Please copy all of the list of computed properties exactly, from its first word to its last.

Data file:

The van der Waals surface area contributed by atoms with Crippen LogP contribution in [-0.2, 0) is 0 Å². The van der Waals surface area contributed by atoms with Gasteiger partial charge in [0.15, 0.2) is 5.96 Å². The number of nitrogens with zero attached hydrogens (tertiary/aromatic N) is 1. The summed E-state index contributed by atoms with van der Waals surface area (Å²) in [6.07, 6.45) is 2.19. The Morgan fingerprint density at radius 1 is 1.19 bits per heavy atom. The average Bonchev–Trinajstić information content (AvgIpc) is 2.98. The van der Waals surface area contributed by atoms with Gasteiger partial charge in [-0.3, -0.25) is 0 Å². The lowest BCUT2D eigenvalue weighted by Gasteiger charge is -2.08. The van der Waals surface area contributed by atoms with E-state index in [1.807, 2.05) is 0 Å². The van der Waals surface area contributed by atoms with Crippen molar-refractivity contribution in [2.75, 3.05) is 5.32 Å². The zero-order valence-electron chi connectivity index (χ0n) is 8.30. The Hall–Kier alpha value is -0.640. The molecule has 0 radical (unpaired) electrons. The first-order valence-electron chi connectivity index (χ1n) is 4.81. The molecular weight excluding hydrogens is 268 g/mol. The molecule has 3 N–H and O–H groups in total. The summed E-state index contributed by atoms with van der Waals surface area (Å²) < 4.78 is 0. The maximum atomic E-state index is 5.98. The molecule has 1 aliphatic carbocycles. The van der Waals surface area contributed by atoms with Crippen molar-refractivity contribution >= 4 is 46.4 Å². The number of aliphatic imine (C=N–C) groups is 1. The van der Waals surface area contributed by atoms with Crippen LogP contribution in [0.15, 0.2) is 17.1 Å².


The van der Waals surface area contributed by atoms with Crippen LogP contribution in [-0.2, 0) is 0 Å². The van der Waals surface area contributed by atoms with Gasteiger partial charge in [0.15, 0.2) is 5.96 Å². The number of nitrogens with zero attached hydrogens (tertiary/aromatic N) is 1. The summed E-state index contributed by atoms with van der Waals surface area (Å²) in [6.07, 6.45) is 2.19. The Morgan fingerprint density at radius 1 is 1.19 bits per heavy atom. The average Bonchev–Trinajstić information content (AvgIpc) is 2.98. The van der Waals surface area contributed by atoms with Gasteiger partial charge in [-0.3, -0.25) is 0 Å². The lowest BCUT2D eigenvalue weighted by Gasteiger charge is -2.08. The van der Waals surface area contributed by atoms with E-state index in [1.807, 2.05) is 0 Å². The van der Waals surface area contributed by atoms with Crippen molar-refractivity contribution in [2.75, 3.05) is 5.32 Å². The zero-order valence-electron chi connectivity index (χ0n) is 8.30. The Hall–Kier alpha value is -0.640. The molecule has 0 radical (unpaired) electrons. The first-order valence-electron chi connectivity index (χ1n) is 4.81. The molecular weight excluding hydrogens is 268 g/mol. The molecule has 3 N–H and O–H groups in total. The summed E-state index contributed by atoms with van der Waals surface area (Å²) < 4.78 is 0. The maximum atomic E-state index is 5.98. The molecule has 1 aliphatic carbocycles. The van der Waals surface area contributed by atoms with Crippen molar-refractivity contribution >= 4 is 46.4 Å². The number of aliphatic imine (C=N–C) groups is 1. The van der Waals surface area contributed by atoms with Crippen LogP contribution in [0.15, 0.2) is 17.1 Å².